Register Forgot login?

© 2002-2017
Encyclopaedia Metallum

Best viewed
without Internet Explorer,
in 1280 x 960 resolution
or higher.

A Coming-of-Age... but an odd one. - 63%

woeoftyrants, February 24th, 2007

Cruelty and the Beast, and the band who made it, is either loved or loathed. On one hand, fans praise this album as CoF's best outing and a harbringer of the band's sound, claiming it as an artistic coming-of-age; on the flip-side. those who never liked the band in the first place bash this album relentlessly, citing that the band's over-the top vampiric image had gone entirely too far, and that the music was vapid and weak. While this certainly isn't the band's best or worst offering, it has its faults which set it apart from everything else in the band's discography; which somehow seems to work in CoF's favor.

By no means does this album offer the epic soundscapes of the famous Dusk... and Her Embrace, which took gothic metal to a whole new extreme. CoF tamed a lot of things for this release: Dani's vocals are more in the style he uses now than the ear-piercing shriek seen on the preceeding album, and though the keyboards are still very much present in the mix, they've taken a backseat to guitar harmonies, leadwork, and Dani's incessant vocal patterns. The interludes/intros that CoF are known for still come through, though these one are not as spectacular as ones on later albums; they seem to serve the purpose of setting atmosphere than breaking the music up.

Another noticeable change is the production. Though everything is significantly clearer and more polished than the band's previous albums, the majority of passion and aesthetic is lost; Dusk... and Her Embrace placed the listener into a true Gothic atmosphere with its pseudo-classical flair and Byron-esque lyrics. Cruelty, on the other hand, seems more bent on brutality. Nick's drums are out front in the mix, maybe a bit too much for their own good; the bass drum is exactly the same level as the snare, so there's a non-stop pounding during the faster moments, especially "Desire in Violent Overture". Guitar work seems a bit more ominus in riff work, as seen on "Beneath the Howling Stars" and the sprawling "Bathory Aria". However, the classic Maiden-esque harmonies are still in full swing and work gloriously on "Cruelty Brought thee Orchids".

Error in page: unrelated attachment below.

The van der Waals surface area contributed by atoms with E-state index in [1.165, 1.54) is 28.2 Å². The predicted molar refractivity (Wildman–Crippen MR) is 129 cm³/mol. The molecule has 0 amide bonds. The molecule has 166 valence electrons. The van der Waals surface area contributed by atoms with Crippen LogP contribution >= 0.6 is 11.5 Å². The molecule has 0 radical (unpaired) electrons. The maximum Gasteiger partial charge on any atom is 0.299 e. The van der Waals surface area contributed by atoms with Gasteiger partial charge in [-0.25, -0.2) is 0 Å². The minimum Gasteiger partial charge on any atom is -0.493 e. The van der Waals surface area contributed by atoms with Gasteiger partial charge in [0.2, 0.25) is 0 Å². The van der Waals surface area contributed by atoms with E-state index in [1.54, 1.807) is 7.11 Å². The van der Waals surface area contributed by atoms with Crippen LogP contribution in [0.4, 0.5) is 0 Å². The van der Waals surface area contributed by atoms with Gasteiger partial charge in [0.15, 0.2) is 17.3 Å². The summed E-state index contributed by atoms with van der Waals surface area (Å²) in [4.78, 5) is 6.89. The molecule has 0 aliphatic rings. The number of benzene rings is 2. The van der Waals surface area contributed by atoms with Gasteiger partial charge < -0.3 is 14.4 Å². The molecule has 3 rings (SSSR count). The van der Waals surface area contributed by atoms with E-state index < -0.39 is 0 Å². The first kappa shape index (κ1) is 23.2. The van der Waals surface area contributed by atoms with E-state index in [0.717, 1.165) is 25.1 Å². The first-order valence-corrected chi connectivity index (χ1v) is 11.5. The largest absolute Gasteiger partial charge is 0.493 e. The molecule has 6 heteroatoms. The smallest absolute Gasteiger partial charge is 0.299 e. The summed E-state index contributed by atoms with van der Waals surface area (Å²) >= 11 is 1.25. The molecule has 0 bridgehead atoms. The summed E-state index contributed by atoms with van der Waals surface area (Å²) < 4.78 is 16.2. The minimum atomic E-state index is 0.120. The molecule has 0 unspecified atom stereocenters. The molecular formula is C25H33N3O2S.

Despite the differences, this is an important release in the band's catalogue. Indeed, it was the beginning of the band's new sound. The songwriting methods have gotten slightly better; slower moments are more layered and tend to hold the listener's interest more, and the thrashy numbers have more variety. Since the keyboards aren't as obvious, the band achieved a greater sense of balance with the instruments.Furthermore, songs like "Thirteen Autumns and a Widow" have ultimately gone down as fan favorites and classic live songs. "Bathory Aria", though a bit overambitious and disjointed in the latter half, proved that the band did indeed have the balls, talent, and patience to compose a song of epic proportions that expressed the true nature of the album.

The guitar work is definitely one of album's high points. "Desire in Violent Overture" contains ripping lead work and scorching harmonies, while the aforementioned "Bathory Aria" takes the guitar work into more epic, emotional territory. The all-around atmosphere isn't as "gothic" as any of the band's previous songs, but still maintains a nostalgic, vampiric aesthetic. Wonderful harmonies weave webs around the listener on "Thirteen Autumns and a Widow", as well as the closer "Lustmord and Wargasm." Nick's drum skills are also of special note; he doesn't go apeshit here like he does in Dimmu Borgir, and does help to push the music along with swift battery and brutal double bass drumming while maintaining a degree of technicality with fills and rolls.

Cruelty and the Beast shows CoF's keyboards at their best before going cheesy. You won't find an excessive use of organs here, but instead a use of mournful string sections, powerful choirs, and some brass instruments. "Portait of a Dead Countess" is one of the best interludes the band has composed, and the waltz-like pianos on "Cruelty Brought Thee Orchids" helps bring a somewhat romantic flair back to the band's sound. "Beneath the Howling Stars" is one of the only songs to use organs, but not for an extended amount of time. Though this album doesn't have as much atmosphere, the keyboards still serve an integral role to the band's sound.

Dani's vocals certainly shifted gears. On the upside, his highs are much more restrained and comprehensible than the vocal work of the first two albums. His growls are still rough, but are better as well. There is some interesting layering here, and Dani does a wise job of crossing the highs and lows together. The lyrics certainly are long-winded and maintain the poetic flair of former works, but there is a larger use of metaphors, giving everything a cryptic veil of mystery.

Though it's certainly an oddball in the CoF discography, it's an important one; not just for the band, but also for metal.

Highlights: "Cruelty Brought thee Orchids", "Bathory Aria", "Lustmord and Wargasm".